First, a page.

Curmi & Partners

Persistent Inflation Lowers Rate Cut Expectations

By Simon Gauci Borda

The most talked about topic over the last couple of weeks has been the resurgence in U.S. inflation and its effects on rate cut expectations. The year began with expectations that the Federal Reserve may have to cut rates between six or seven times. Since then, rate cut expectations have moderated substantially as inflation has not reached the Federal Reserve’s 2% target. In fact, markets are now pricing in between one to two rate cuts of 25bp each by year-end. Besides the recent U.S. inflation print, the strength of the U.S. labour market has also contributed to the lowering of rate cut expectations.

U.S. non-farm payrolls released on the 5th of April, came in above expectations of 200k at 303k. The print was also above the prior data point of 270k. Furthermore, the unemployment rate came in below consensus and prior of 3.9% at 3.8%. While the market had begun to adjust rate cut expectations following the publication of the better-than-expected labour data, rate cut expectations decreased once inflation data was released on the 10th of April. Inflation prints showed that on a year-on-year basis, inflation in the U.S. increased to 3.5% which came in above expectations of 3.4% and the prior 3.2%. Core inflation, on a year-on-year basis, came in above expectations of 3.70% but in-line with the prior print at 3.8%.

The Federal Reserve’s preferred measure for inflation is the Personal Consumption Expenditures Price Index with the March data set to be released on the 26th of April. However, the inflation print released earlier this month together with the labour data signified a notable shift in the Federal Reserve’s fight against inflation. Unlike the European economy and prior expectations that the U.S. economy was perhaps heading for a so-called “soft landing”, the U.S. economy remains resilient as economists are now pencilling in higher economic growth.

On the other side of the Atlantic, the macro-economic picture and expectations around rate cuts is somewhat different. The rate of inflation for the Euro Area declined to 2.4% year-on-year in March and came in lower than expectations and the prior month’s data of 2.6%. Core inflation declined for the eight straight month in March to 2.9%, the lowest since February 2022, and came in lower than both expectations and the prior month’s figure of 3.0% and 3.1% respectively. Furthermore, the European Central Bank’s Governing Council delivered a dovish message at its meeting held on the 11th of April and noted that it would consider cutting interest rates at its next meeting in June with market now pricing in three possible rate cuts of 25bp each by year-end which has remained unchanged since the start of the year, unlike the change in expectations of Federal Reserve rate cuts since January.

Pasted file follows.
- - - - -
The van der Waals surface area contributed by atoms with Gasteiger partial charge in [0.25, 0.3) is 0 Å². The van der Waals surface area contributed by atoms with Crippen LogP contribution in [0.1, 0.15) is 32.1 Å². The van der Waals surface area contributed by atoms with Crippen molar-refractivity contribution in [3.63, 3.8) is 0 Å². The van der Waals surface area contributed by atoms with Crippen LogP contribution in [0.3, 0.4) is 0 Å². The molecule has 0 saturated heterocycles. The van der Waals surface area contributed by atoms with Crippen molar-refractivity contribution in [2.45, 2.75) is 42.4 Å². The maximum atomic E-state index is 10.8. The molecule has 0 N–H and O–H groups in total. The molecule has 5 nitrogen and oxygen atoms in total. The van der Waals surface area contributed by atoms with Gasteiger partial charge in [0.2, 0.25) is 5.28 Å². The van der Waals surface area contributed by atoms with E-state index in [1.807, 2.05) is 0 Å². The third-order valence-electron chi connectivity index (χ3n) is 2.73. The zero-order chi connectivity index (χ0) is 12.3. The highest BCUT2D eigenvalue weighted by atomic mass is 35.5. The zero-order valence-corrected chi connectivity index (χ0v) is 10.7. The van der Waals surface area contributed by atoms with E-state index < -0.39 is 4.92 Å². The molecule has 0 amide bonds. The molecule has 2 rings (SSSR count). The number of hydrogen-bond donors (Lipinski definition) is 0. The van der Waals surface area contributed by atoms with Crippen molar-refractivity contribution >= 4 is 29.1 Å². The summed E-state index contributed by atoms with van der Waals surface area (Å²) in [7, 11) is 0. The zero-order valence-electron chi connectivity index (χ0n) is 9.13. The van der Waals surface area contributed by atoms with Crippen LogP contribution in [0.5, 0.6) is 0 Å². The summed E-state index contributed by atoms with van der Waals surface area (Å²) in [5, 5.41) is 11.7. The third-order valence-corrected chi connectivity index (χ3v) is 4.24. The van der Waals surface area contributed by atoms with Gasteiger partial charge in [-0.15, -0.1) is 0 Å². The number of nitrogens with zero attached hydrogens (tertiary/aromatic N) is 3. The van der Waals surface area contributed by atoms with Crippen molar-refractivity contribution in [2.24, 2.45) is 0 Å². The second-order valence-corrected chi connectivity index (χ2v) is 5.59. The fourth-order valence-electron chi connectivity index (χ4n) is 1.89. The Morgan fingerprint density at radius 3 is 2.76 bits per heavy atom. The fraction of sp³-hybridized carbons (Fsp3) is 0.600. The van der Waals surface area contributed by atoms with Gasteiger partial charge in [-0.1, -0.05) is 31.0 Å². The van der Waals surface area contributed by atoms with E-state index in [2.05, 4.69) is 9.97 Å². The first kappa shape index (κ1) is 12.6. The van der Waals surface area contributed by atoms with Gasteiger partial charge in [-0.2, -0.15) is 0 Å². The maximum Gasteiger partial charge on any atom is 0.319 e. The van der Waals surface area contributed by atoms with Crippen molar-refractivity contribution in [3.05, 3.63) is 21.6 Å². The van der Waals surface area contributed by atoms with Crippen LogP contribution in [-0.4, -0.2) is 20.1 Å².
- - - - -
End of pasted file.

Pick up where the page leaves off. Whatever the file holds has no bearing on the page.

Financial markets have reacted to the latest data points, particularly the U.S. data points, and lower rate cut expectations accordingly as sovereign yields have risen. In fact, the yield on the U.S. ten-year has risen by 43bp to its current 4.6% (as at time of writing) since the start of April, following the release of U.S. inflation data, and experienced its sixth largest one-day increase since 2017. Other sovereign benchmark yields such as the German ten-year and the U.K. ten-year have also risen following the strong U.S. economic numbers. But the contrast is evident with the German ten-year rising by only circa 14bp to its current 2.4% (at the time of writing) while the U.K. ten-year has risen circa 38bp to its current 4.3% (at the time of witing) since the beginning of April.

Going forward, the focus on inflation and rate cuts will remain front and centre. While the upcoming inflation prints will remain key to understanding the potential path of future interest rate decisions, the Federal Reserve’s FOMC meeting set to held at the beginning of next month will play a particular role in the near-term as the market will be attentive to the language and view on inflation and its potential rate path.

The information presented in this commentary is solely provided for informational purposes and is not to be interpreted as investment advice, or to be used or considered as an offer or a solicitation to sell/buy or subscribe for any financial instruments, nor to constitute any advice or recommendation with respect to such financial instruments. Curmi and Partners Ltd. is a member of the Malta Stock Exchange and is licensed by the MFSA to conduct investment services business.